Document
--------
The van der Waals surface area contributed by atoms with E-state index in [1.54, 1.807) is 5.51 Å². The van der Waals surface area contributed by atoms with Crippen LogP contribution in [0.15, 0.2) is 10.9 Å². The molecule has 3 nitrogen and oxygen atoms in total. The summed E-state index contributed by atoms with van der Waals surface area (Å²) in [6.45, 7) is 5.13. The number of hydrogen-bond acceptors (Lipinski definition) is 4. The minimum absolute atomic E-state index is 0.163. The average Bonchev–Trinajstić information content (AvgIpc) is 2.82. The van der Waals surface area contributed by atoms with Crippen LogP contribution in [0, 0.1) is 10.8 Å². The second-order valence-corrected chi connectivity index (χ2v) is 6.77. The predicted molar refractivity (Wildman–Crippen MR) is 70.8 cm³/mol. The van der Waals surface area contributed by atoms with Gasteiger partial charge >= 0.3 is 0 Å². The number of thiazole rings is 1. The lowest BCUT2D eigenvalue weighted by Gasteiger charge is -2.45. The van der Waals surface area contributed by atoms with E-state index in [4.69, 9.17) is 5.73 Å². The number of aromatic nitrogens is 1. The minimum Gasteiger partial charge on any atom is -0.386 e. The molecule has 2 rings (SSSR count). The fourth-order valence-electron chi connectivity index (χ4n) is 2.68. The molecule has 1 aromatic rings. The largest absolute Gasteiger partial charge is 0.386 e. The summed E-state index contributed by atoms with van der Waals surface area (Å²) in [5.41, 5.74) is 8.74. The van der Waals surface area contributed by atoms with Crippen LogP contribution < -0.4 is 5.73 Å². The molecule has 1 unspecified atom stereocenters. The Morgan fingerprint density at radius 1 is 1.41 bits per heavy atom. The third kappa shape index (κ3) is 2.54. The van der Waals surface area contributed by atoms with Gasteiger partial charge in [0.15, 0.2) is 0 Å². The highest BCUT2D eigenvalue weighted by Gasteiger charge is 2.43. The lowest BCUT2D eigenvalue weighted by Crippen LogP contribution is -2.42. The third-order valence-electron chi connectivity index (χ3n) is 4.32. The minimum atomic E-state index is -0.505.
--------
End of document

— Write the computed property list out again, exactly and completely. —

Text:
The van der Waals surface area contributed by atoms with E-state index in [1.54, 1.807) is 5.51 Å². The van der Waals surface area contributed by atoms with Crippen LogP contribution in [0.15, 0.2) is 10.9 Å². The molecule has 3 nitrogen and oxygen atoms in total. The summed E-state index contributed by atoms with van der Waals surface area (Å²) in [6.45, 7) is 5.13. The number of hydrogen-bond acceptors (Lipinski definition) is 4. The minimum absolute atomic E-state index is 0.163. The average Bonchev–Trinajstić information content (AvgIpc) is 2.82. The van der Waals surface area contributed by atoms with Crippen LogP contribution in [0, 0.1) is 10.8 Å². The second-order valence-corrected chi connectivity index (χ2v) is 6.77. The predicted molar refractivity (Wildman–Crippen MR) is 70.8 cm³/mol. The van der Waals surface area contributed by atoms with Gasteiger partial charge >= 0.3 is 0 Å². The number of thiazole rings is 1. The lowest BCUT2D eigenvalue weighted by Gasteiger charge is -2.45. The van der Waals surface area contributed by atoms with E-state index in [4.69, 9.17) is 5.73 Å². The number of aromatic nitrogens is 1. The minimum Gasteiger partial charge on any atom is -0.386 e. The molecule has 2 rings (SSSR count). The fourth-order valence-electron chi connectivity index (χ4n) is 2.68. The molecule has 1 aromatic rings. The largest absolute Gasteiger partial charge is 0.386 e. The summed E-state index contributed by atoms with van der Waals surface area (Å²) in [5.41, 5.74) is 8.74. The van der Waals surface area contributed by atoms with Crippen LogP contribution < -0.4 is 5.73 Å². The molecule has 1 unspecified atom stereocenters. The Morgan fingerprint density at radius 1 is 1.41 bits per heavy atom. The third kappa shape index (κ3) is 2.54. The van der Waals surface area contributed by atoms with Gasteiger partial charge in [0.15, 0.2) is 0 Å². The highest BCUT2D eigenvalue weighted by Gasteiger charge is 2.43. The lowest BCUT2D eigenvalue weighted by Crippen LogP contribution is -2.42. The third-order valence-electron chi connectivity index (χ3n) is 4.32. The minimum atomic E-state index is -0.505.